The Van Trump Report

From Eighth-Grade Dropout to Donut King….the Story of Dunkin Donuts

Dunkin Donuts is an American institution that has spawned an untold number of copycats over the years. Since its creation in 1948, the company has grown from one shop in Massachusetts to over 11,000 locations across 37 countries. It was all the brainchild of an 8th-grade dropout named William Rosenberg who noticed that Americans really liked donuts with their coffee.

Rosenberg was born in 1916 in Massachusetts to immigrant parents that owned a grocery store. Amid the financial hardships of the Great Depression, the family lost their business and Rosenberg was forced to leave school by eighth grade to help support them. After several odd jobs, he finally landed at Western Union working as a full-time telegram delivery boy at age 14. At 17, he moved on to a company called Simco which distributed ice cream from refrigerated trucks where he also started as a delivery boy. By the time he was 21, he was national sales manager, supervising production, shipping, cold storage, and manufacturing, as well as managing anywhere from 40 to 100 trucks.

When World War II broke out, he left the ice cream business to work at the Quincy shipyards where he had an early breakthrough. He realized from his shipyard experience that employees of large industries had few options for refreshments. Recognizing a need and an opportunity, after the war he bought several army surplus vehicles and converted them into mobile canteens that brought coffee and lunch to the shipyard workers. Because of postwar scarcity, he couldn’t buy enough trucks, so he created his own catering vehicles with sides that rose to reveal sandwiches and snacks stocked on stainless steel shelves, an early prototype for today’s food trucks. Within a short time, he had 200 trucks, 25 in-plant outlets, and a vending operation.

When he realized that nearly half his sales were from coffee and donuts, he took a leap of faith in 1948 and opened a restaurant called “Open Kettle” that specialized in those two items. It was not the first donut shop in history but it was a definite standout thanks to the 52 varieties of donuts the shop offered, as opposed to the standard 5 varieties at other establishments. That allowed him to have a different special each day of the week and the novelty alone drew scores of curious customers to the store.

Many predicted the restaurant would fail due to the low prices – five cents for a donut and ten cents for a cup of coffee. But it was an immediate success, and soon Rosenberg was grossing over $5,000 a week just from coffee and donuts. The only thing he was not pleased with was the name so he tasked some of his employees with coming up with something better. But it was his architect that came up with the trademark “Dunkin Donuts,” which described what most people did at the restaurant – dunked their donuts in coffee.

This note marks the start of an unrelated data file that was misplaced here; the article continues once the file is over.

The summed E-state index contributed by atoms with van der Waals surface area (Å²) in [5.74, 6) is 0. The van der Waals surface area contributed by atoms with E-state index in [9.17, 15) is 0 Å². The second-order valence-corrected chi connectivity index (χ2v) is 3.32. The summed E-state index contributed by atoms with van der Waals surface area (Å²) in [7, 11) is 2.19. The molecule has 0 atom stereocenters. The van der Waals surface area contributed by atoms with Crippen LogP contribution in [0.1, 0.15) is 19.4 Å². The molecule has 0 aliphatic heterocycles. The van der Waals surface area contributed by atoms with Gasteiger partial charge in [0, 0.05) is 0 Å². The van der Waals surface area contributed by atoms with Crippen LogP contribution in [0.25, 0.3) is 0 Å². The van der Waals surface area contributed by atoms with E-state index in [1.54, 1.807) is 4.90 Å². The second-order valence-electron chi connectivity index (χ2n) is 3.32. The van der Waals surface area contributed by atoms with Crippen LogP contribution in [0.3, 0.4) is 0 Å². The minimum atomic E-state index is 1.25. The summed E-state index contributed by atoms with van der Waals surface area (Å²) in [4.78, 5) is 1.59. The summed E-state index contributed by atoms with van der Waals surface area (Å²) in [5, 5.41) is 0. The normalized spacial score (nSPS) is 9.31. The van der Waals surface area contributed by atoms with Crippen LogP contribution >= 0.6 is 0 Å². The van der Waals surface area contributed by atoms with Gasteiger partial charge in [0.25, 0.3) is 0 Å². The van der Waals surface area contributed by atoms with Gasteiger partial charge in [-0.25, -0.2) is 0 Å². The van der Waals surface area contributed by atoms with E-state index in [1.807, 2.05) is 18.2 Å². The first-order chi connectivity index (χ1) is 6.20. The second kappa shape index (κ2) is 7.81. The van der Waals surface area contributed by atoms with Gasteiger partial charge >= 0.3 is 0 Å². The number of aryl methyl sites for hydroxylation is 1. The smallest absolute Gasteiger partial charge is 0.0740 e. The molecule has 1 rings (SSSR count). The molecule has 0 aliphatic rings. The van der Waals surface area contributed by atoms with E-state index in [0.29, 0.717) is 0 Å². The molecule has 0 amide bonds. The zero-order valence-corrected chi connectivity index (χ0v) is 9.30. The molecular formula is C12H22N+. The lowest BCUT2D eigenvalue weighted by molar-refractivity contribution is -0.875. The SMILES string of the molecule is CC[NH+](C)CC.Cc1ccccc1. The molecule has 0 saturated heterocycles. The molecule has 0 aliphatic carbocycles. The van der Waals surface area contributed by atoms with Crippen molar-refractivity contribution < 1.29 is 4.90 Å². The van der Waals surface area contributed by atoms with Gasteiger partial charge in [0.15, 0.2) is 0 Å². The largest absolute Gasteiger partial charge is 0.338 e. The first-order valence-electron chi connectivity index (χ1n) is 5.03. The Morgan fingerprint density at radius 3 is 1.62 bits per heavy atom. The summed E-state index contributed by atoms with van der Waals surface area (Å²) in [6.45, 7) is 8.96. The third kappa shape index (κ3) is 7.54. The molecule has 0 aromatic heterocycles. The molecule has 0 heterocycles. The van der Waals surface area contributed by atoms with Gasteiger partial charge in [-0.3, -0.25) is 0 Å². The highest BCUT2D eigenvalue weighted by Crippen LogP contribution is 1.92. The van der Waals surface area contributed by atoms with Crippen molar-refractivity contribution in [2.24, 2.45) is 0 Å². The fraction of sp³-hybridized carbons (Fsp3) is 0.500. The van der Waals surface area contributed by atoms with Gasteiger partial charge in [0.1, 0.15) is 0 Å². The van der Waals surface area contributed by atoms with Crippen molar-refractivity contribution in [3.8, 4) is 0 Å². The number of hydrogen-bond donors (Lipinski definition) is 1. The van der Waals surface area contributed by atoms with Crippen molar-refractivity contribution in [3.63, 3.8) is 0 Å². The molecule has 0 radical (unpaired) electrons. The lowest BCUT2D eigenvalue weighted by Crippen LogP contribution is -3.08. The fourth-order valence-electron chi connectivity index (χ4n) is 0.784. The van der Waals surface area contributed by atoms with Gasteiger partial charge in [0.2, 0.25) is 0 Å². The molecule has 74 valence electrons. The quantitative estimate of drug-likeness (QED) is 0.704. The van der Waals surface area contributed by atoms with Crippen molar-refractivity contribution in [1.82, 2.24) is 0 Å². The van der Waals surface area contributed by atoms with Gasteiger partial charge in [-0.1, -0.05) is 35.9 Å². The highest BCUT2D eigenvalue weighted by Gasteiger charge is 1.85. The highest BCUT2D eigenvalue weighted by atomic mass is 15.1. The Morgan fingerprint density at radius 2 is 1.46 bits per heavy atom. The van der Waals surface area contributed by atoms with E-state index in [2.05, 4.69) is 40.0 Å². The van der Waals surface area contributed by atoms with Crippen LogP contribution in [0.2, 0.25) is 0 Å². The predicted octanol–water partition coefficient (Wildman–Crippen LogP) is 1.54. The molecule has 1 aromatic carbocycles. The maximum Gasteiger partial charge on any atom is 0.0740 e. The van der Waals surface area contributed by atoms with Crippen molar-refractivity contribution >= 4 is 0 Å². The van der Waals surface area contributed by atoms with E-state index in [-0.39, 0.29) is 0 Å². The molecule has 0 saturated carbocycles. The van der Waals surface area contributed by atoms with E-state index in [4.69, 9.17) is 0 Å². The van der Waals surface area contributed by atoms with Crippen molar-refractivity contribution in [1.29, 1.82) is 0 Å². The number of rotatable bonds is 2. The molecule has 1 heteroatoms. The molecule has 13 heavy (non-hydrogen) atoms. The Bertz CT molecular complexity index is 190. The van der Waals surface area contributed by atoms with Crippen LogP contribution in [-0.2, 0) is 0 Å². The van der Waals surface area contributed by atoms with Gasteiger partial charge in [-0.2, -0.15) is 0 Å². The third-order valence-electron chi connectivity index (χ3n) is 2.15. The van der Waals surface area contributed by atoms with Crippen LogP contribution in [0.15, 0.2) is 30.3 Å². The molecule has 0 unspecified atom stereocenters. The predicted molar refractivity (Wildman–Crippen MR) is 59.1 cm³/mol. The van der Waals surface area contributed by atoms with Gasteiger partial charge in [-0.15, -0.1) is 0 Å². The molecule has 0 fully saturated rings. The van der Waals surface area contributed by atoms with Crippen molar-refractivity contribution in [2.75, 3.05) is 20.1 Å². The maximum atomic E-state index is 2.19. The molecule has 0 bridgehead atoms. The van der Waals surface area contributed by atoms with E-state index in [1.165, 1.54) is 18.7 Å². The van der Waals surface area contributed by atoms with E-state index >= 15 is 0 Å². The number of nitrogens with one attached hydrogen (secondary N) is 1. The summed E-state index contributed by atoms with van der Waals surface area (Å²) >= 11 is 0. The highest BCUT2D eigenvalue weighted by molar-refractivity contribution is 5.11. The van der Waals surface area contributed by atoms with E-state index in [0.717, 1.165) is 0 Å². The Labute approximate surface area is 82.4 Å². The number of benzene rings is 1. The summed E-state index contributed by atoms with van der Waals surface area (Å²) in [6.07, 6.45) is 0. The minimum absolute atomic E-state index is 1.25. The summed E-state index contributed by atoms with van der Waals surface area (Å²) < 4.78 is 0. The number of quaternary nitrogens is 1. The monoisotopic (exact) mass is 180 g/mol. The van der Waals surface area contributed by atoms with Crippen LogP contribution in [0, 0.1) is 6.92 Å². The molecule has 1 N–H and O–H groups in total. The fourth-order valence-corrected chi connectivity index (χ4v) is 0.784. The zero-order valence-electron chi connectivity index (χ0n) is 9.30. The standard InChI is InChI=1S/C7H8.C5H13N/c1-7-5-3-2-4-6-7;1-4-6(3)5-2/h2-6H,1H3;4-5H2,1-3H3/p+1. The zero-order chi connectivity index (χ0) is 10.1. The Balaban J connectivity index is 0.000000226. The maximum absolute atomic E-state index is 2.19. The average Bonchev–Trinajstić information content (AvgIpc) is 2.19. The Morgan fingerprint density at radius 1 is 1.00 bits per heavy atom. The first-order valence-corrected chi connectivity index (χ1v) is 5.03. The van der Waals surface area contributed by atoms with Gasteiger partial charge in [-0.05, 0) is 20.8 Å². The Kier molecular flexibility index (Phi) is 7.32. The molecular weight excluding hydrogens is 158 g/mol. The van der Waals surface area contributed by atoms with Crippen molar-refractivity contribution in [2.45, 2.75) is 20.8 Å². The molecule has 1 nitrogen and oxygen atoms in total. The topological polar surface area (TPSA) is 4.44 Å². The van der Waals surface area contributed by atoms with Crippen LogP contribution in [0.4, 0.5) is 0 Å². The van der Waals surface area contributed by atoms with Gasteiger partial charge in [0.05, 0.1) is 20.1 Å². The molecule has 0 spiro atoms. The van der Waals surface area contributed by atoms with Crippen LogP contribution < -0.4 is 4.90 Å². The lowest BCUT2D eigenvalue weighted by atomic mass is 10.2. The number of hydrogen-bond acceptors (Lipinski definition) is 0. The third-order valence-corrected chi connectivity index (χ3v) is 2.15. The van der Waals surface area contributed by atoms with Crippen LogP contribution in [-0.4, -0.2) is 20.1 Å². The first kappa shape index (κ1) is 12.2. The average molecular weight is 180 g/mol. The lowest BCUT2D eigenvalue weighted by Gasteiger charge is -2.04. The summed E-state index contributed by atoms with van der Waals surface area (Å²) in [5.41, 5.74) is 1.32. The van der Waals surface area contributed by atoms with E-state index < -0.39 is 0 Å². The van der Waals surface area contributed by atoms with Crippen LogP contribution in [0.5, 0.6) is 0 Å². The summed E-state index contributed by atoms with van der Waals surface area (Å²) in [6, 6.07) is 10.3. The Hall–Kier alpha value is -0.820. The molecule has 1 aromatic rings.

After opening the 6th Dunkin Donuts location, Rosenberg realized he could not physically oversee further expansion so he turned to the franchise model. This was a couple of years before food giants like KFC and McDonald’s got into the franchise game. In fact, at the time, franchising was considered so disreputable that it was borderline illegal in some states, and no company mentioning “franchise” could be advertised in the Wall Street Journal or the New York Times.

But as Rosenberg explained once, “Franchising supports the great American dream of allowing multitudes to own and succeed in their own businesses.” He set out to make franchising respectable by not only setting high standards for Dunkin Donuts stores but also by founding the International Franchise Association in 1959 to uphold standards. By 1963, the 100th Dunkin Donuts restaurant in the chain opened, and by the 1970s, there were 1,000 shops across the nation and around the world.

Throughout his life, Rosenberg always quipped that he was “too dumb to make things complicated,” and credited his uncanny ability to make money to one simple philosophy – “The boss is the customer.” It was a lesson he said he learned early on from delivering groceries at his father’s store and fine-tuned over the years, growing more successful by inventing ever more ways to please customers.

In 1971, after he was diagnosed with lung cancer, Rosenberg decided to step back somewhat from Dunkin’ Donuts and devote time to his Wilrose Farm. He had no background in horses or farming but he did know enough to hire horse-breeding experts and to learn from them. By decade’s end, he was the largest standardbred breeder in New England and was inducted into the New England Hall of Fame of the Standardbred Industry. He donated the farm to the University of New Hampshire in the 1980s and dedicated the rest of his life to philanthropy, primarily benefiting hospitals. Rosenberg passed away in 2002 at the age of 86. (Sources: Inc., Wikipedia, “Time to Make the Donuts: The Founder of Dunkin Donuts Shares an American Journey”)

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